A fish farm in Rich Passage.
A fish farm in Rich Passage.

Seafood groups call for review of Puget Sound farm closures

Decision by Washington state “was just not based on science”

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Three seafood trade groups in the United States have called for an independent review of Washington state’s refusal to renew aquatic land leases for two Cooke Aquaculture Pacific’s two remaining operational fish farms in Puget Sound.

The Northwest Aquaculture Alliance (NWAA), National Fisheries Institute (NFI), and National Aquaculture Association (NAA) want the decision by Washington’s Department of Natural Resources (DNR) examined by one or more third parties such as the University of Washington School of Aquatic and Fishery Sciences.

“This was not a decision based on science,” said NWAA president Jim Parsons, who is chief executive of tribally owned Jamestown Seafood.

“If that were the case, we would be seeing a very different decision. In terminating Cooke’s marine net pen leases, the DNR has ignored the best available science from NOAA (the National Oceanic and Atmospheric Administration), a state Supreme Court ruling, the Washington Department of Fish and Wildlife, and the Washington Department of Ecology … demonstrating that marine aquaculture does not harm endangered species or wild fish stocks.”

Devastating consequences

Parsons, who is a former general manager of Cooke Aquaculture Pacific, added: “The DNR decision will have devastating consequences for our rural communities where living-wage jobs are scarce, while at the same time taking healthy protein off American plates. This will result in a great loss to local economies and public health.”

NOAA recently issued a five-year strategic plan to develop a strong US aquaculture sector. The United States currently ranks 18th in the world in aquaculture production, according to NOAA.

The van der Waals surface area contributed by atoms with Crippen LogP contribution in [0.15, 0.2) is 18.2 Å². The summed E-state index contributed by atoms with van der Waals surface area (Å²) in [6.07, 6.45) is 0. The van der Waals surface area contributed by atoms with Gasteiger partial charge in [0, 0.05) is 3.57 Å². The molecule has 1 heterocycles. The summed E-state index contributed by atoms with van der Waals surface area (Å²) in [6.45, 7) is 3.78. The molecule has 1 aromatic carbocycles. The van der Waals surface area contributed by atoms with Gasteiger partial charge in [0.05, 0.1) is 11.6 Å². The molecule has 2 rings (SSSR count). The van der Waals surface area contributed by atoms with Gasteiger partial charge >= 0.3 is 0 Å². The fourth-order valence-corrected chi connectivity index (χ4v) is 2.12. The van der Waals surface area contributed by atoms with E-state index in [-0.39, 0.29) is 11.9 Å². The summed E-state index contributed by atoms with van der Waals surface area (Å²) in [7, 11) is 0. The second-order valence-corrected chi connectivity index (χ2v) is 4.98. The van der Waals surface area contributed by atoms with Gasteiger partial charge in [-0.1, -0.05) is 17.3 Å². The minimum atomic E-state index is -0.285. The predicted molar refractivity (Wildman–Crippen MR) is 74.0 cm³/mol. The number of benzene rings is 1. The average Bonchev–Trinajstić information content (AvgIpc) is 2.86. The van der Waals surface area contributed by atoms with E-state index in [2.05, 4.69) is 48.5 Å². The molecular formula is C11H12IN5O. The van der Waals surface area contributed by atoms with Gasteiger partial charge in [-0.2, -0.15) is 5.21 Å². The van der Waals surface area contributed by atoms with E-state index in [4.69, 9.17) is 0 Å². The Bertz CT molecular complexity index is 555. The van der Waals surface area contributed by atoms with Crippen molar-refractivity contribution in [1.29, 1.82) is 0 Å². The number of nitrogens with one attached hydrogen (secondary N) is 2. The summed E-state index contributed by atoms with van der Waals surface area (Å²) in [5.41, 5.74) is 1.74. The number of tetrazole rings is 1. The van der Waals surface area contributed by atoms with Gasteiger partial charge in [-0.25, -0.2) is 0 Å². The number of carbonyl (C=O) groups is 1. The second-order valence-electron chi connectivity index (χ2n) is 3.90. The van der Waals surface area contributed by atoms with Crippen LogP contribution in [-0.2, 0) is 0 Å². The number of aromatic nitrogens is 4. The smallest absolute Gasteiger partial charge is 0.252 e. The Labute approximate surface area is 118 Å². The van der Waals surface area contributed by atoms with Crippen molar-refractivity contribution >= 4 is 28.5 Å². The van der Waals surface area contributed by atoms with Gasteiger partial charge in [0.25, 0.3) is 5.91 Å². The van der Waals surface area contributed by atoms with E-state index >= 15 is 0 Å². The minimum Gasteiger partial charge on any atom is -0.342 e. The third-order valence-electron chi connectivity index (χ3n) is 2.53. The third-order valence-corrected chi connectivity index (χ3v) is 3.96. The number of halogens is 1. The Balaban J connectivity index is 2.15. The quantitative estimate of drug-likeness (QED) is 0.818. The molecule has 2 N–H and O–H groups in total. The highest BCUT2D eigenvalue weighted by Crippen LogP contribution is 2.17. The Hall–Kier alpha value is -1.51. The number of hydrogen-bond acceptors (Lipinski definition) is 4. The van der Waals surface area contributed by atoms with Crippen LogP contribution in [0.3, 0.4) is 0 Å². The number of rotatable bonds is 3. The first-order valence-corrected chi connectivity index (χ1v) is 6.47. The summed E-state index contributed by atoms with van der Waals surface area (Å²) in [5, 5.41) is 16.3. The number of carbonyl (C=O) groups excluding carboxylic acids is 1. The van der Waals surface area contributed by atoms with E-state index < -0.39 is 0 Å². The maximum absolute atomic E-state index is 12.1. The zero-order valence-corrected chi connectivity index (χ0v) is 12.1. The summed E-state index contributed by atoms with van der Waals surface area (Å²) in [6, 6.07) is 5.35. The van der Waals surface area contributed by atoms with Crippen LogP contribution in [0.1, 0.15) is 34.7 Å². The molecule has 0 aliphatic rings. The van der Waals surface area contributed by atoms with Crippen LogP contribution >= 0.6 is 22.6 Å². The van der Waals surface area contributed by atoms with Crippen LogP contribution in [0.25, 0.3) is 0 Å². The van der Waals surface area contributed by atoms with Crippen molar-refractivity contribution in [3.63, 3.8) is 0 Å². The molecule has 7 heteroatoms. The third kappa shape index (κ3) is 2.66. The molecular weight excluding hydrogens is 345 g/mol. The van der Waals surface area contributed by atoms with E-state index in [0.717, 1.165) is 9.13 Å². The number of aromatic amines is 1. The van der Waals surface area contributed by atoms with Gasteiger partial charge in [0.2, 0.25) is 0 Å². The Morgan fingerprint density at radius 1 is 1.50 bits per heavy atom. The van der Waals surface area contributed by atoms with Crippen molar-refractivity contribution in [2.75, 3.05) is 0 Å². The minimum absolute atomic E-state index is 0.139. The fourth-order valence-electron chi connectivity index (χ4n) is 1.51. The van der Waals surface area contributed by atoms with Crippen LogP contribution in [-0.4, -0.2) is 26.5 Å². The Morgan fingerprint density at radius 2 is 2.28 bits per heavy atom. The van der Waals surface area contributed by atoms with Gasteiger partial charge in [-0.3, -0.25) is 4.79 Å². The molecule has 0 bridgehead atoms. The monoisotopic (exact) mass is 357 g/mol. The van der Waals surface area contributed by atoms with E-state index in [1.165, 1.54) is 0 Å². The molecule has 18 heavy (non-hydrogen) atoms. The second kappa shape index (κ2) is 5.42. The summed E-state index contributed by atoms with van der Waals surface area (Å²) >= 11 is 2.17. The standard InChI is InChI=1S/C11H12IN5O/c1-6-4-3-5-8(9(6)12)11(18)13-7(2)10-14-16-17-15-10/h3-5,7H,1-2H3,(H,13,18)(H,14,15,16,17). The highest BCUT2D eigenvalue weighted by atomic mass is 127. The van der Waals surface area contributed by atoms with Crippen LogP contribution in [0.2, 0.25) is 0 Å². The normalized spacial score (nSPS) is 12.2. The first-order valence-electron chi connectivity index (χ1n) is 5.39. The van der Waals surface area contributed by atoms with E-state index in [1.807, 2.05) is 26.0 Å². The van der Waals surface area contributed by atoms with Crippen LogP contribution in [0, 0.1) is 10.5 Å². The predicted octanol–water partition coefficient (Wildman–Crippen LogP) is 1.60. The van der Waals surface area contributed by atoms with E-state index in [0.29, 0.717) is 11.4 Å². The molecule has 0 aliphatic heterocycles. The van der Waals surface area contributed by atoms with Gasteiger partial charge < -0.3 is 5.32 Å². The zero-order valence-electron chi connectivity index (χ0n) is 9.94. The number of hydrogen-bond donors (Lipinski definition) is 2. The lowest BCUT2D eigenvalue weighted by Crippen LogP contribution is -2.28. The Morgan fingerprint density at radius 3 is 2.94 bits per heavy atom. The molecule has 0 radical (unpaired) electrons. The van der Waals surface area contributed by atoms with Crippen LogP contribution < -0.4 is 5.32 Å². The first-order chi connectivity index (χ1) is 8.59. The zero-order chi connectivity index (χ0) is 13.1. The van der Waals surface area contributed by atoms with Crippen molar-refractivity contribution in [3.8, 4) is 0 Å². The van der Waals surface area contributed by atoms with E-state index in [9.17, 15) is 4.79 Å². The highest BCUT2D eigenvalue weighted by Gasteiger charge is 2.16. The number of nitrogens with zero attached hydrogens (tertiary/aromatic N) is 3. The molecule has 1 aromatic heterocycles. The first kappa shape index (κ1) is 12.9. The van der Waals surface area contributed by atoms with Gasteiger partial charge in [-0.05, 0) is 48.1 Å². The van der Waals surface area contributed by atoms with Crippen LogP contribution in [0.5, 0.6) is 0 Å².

“Washington state has apparently decided to ignore the enormous body of science that shows marine aquaculture, as it is practiced today, has a negligible impact on other fish species or on the environment,” Parsons said.

Destroying jobs

“We fail to understand why, at a time when we are beginning to see massive layoffs in the tech sector, a government agency would willingly and knowingly destroy a job-creating industry, one that in other regions has brought living-wage employment and economic development to hard-hit rural areas.

“Additionally, we find it puzzling that an agency whose mission is to protect our natural resources would target one of the most climate-friendly and environmentally beneficial food sectors. We are also at a loss to understand why DNR would choose to ignore the science that shows marine aquaculture to have a negligible impact on the water - particularly compared with other marine water users.”

Gavin Gibbons, vice president for communications at the National Fisheries Institute, said: “Aquaculture has the ability to sustainably and affordably increase the availability of the healthiest animal protein on the planet, while also producing jobs - an impressive combination.

“At a time when important efforts to grow the US aquaculture sector are under way, this decision is disappointing.”

No one benefits

Sebastian Belle, president of the National Aquaculture Association said the aquaculture community recognised the value and benefits of regulations to protect the public, environment and farming operations.

But he added: “In this instance where science is ignored, which is so very critical to achieving excellence in governance and finding a balance between man and nature, no one benefits. We strongly support an independent review by objective scientists and hope the citizens of Puget Sound will agree.”

DNR announced its decision on Monday and has given Cooke until December 14 to clear its sites in Rich Passage off Bainbridge Island and off Hope Island in Skagit Bay, where it grows steelhead trout.

'Natural habitat'

Washington’s public lands commissioner, Hilary Franz, said the refusal to renew leases meant the state was “returning our waters to wild fish and natural habitat”, and claimed the move was a critical step to support the state’s waters, fishermen, tribes, and native salmon.

Cooke said the actions by DNR’s leadership were “perplexing at best, and punitive at worst” and will force it to kill 332,000 juvenile steelhead destined for grow-out in the sites.

The Canadian company’s spokesman, Joel Richardson, said: “We intend to explore available options for our operations and investments in Washington with the best interest of our employees, and their families at top of mind.”